Evo reviewed

This was quite a lump sum for me to pay out to be frank. But here’s why I did it: I had a demo against a Dali Oberon 5 and a similar Mordant-Short floorstander. Both are fabulous because I got the fizzy feeling from favourite records. These choices are, ultimately, a gut instinctive selection. One record played was a Laurie Anderson album that I have known since the late 80s, and I heard something I’ve never noticed before. There’s no going back, I knew I was going to spend some money that evening.
The guys at Preston were very attentive in the demo and gave me all the time I needed. Soon, the conversation turned to practicalities like delivery slots and cables.
Setup at home was easy. The boxes were huge but we’ll thought out. Unboxing was fun, especially when I found the curator’s cotton gloves to handle the speakers with. Unboxing is a special ritual that you never get with secondhand gear and Wharfedale played along with that. The speakers themselves were in a cloth bag tied with a bow. It just gets better.

Curator’s gloves.

Anyway, I’m working through my record collection and discovering details that I’ve never known before. In one, you can tell that studio reverb was done with a metal sheet rather than a digital effects box. Another, there are footprints across the room. It’s uncanny. More importantly, I’m enjoying the rhythms and dynamics in ways I’d not imagined possible.

(Can you tell I like my new speakers?)

Cyrus boxes.

Lots of boxes, look! It’s took some setting up. First, the right channel was very crackly; left, dead!

It’s all working, at last.
  • Cyrus DAC-XP (pre amp with built in DAC);
  • Cyrus CDt transport, (it does the mechanical spinning and stuff);
  • Cyrus Two and PSX, (running for the mm phono head amp and switching)
  • Cyrus Mono-X, two monoblock power amps. One for each speaker, bi-wired)

The supplied Cyrus interconnect cables were faulty. I thought it was the new plugs on the speaker cables. The fault lay with home soldered cables on QED wires. They are old and suffer from dry solder. I should sling them out really. It took lots of swapping and replugging to eliminate suspects. Now I know, and I’m now bathed in beautiful music (Roomful of Teeth).

The current cables are cheap and nasty patch cords. The whole set will sound better than this when they are replaced.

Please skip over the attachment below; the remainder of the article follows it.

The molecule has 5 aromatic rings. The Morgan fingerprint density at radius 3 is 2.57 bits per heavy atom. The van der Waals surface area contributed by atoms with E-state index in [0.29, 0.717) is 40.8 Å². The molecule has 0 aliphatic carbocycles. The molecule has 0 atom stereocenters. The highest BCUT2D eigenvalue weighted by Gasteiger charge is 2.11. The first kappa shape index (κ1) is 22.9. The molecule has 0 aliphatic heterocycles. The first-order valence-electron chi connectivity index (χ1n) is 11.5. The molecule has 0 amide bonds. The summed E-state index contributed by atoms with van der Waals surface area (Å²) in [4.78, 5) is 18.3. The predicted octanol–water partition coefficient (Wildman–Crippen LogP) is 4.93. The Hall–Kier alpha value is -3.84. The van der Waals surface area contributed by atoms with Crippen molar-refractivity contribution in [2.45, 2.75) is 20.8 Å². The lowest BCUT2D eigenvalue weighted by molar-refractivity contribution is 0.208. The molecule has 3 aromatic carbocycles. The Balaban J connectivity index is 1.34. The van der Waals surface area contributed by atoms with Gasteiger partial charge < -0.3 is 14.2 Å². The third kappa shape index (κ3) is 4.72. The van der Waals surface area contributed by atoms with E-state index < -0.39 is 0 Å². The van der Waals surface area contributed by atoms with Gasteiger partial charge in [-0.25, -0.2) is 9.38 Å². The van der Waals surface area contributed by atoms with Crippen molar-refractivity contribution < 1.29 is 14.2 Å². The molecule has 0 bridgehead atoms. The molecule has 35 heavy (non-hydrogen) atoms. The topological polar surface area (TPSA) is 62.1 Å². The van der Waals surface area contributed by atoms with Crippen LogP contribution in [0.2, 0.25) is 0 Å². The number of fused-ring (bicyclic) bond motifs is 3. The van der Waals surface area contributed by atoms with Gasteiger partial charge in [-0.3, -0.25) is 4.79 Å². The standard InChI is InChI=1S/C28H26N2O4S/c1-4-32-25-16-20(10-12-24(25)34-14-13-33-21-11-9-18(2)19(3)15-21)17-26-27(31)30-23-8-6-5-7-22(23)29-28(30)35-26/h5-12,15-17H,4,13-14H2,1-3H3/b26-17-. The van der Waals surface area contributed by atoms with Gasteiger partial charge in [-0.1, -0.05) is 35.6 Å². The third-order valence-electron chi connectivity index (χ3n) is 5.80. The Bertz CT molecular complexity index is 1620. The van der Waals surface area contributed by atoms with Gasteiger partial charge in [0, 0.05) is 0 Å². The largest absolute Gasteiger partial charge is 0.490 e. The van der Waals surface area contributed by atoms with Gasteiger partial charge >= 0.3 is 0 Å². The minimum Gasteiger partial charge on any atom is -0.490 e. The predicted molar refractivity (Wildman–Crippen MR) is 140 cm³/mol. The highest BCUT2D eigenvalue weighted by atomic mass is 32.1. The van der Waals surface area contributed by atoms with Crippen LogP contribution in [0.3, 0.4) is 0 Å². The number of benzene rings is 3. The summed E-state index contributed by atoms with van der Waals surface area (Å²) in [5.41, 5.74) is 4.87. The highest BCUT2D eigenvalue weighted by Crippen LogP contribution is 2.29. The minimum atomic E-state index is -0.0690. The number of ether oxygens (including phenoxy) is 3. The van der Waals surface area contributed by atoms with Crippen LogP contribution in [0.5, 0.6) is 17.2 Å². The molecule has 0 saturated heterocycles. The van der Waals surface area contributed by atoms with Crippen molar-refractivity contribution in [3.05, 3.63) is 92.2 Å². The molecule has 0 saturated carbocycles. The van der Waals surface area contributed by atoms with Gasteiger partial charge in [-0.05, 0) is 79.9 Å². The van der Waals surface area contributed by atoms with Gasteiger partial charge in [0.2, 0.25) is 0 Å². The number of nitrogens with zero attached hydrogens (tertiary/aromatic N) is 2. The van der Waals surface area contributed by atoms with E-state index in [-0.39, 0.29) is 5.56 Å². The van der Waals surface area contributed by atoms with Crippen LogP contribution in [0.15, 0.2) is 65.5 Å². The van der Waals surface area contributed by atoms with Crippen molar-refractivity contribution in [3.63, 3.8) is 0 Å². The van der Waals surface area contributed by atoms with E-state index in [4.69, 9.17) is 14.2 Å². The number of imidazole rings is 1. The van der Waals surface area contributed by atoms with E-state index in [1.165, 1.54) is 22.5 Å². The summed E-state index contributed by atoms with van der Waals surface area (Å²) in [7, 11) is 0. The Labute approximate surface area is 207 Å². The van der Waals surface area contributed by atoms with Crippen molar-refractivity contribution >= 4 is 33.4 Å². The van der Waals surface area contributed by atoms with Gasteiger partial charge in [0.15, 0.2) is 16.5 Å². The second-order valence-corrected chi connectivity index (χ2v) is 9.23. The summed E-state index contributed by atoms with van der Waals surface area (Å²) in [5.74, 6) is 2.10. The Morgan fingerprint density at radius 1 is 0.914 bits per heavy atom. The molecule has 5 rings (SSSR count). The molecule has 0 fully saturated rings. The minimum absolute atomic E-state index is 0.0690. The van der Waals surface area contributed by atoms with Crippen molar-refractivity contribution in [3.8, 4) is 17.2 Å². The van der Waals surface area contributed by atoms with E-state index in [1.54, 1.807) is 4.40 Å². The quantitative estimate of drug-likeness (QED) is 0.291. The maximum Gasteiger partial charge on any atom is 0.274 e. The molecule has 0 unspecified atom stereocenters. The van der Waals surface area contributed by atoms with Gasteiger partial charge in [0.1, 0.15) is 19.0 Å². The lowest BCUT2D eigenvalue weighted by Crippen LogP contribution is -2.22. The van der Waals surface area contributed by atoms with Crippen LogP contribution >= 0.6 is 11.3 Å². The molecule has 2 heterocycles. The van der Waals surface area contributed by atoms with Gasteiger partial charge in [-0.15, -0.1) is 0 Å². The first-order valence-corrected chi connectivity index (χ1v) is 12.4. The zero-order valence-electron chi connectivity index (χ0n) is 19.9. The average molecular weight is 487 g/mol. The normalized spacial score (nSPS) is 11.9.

There is more to come, next week arrives the last parts.

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Goldring 1042.

New stylus after many many years. I’ve lost track of how long. When LP was my main source I always had a good idea how much life was left, but not in recent times. Anyway, after many years, I got a replacement and upgrade at the same time.

Goldring 1042

From the word go, it sounds much better. The treble has much more going on and with sweeter clarity. The change is significant.

I have most of the previous used stylii in a box. Many have the date or length of time used written on. The shorted was just over a year in 18 months to a few years looks like an average. The op me I’ve just taken off, though, must have been there well over ten years.

Since I play CDs more, my next step is a CD player upgrade. I’m hoping it will bring up the quality up to match the LP12 Sondek.

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Polly, is that you?

On an evening visit to Port de’Antrax, we took the kids for an end of holiday drinky. It was nice but I wasn’t expecting what came next.

We plodded back towards the carpark and a voice said “is he an art teacher?”. Polly from QMHS was there with her bloke and son. It was such a thrill to have such an unlikely unlikely encounter. Yes I was her art teacher from about 10 years ago. She was from a small group of cool kids that stuck in your memory.

Good grief Friday

Warming up. 15+°C, thin sunshine.


This patch of render is under a gutter that has leaked in the past in heavy rain. The render detached and I levered it off this morning. When the sealant is dry I can spread the first layer of mortar here.


It’s not that easy. The render layer worked well. Then you add a thinner layer of mortar to take the stones. With a trowel, literally throw the stones into the we mortar. Problem was, a lot of them didn’t stick.


A5 sketchbook, acrylic paint

From photos of a graveyard statues. The stone must have been beautifully carved, perhaps in the 1920s. Now it has weathered and has lichen growing on it. Some surfaces show the paths of decades of rain. Some of these have probably endured 100 winters, thousands of rainstorms and hot summer’s days. Lichem makes up most of the discolouration though there is moss in places too.

These are all on A5 cartridge paper with acrylic paints. Each has an acrylic ground which is dry before the image is started. There is no pencil makring up. Layers of paint are added as thin glases.